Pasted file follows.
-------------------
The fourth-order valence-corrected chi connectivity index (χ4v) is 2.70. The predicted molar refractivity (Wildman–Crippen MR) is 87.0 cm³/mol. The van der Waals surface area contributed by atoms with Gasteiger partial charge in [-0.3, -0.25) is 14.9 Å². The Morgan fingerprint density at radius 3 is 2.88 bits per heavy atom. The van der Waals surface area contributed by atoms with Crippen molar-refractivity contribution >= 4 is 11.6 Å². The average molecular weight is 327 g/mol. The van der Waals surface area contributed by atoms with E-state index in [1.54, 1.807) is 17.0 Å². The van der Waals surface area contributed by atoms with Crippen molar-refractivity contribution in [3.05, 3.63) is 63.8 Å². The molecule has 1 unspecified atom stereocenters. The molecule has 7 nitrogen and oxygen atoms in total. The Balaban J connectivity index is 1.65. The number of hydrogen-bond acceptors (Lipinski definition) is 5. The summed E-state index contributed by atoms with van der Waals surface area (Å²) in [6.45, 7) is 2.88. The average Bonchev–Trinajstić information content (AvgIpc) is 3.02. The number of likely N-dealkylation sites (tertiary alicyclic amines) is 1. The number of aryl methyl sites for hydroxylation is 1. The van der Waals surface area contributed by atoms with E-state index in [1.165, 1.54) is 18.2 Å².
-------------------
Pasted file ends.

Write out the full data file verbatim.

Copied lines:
The fourth-order valence-corrected chi connectivity index (χ4v) is 2.70. The predicted molar refractivity (Wildman–Crippen MR) is 87.0 cm³/mol. The van der Waals surface area contributed by atoms with Gasteiger partial charge in [-0.3, -0.25) is 14.9 Å². The Morgan fingerprint density at radius 3 is 2.88 bits per heavy atom. The van der Waals surface area contributed by atoms with Crippen molar-refractivity contribution >= 4 is 11.6 Å². The average molecular weight is 327 g/mol. The van der Waals surface area contributed by atoms with E-state index in [1.54, 1.807) is 17.0 Å². The van der Waals surface area contributed by atoms with Crippen molar-refractivity contribution in [3.05, 3.63) is 63.8 Å². The molecule has 1 unspecified atom stereocenters. The molecule has 7 nitrogen and oxygen atoms in total. The Balaban J connectivity index is 1.65. The number of hydrogen-bond acceptors (Lipinski definition) is 5. The summed E-state index contributed by atoms with van der Waals surface area (Å²) in [6.45, 7) is 2.88. The average Bonchev–Trinajstić information content (AvgIpc) is 3.02. The number of likely N-dealkylation sites (tertiary alicyclic amines) is 1. The number of aryl methyl sites for hydroxylation is 1. The van der Waals surface area contributed by atoms with E-state index in [1.165, 1.54) is 18.2 Å².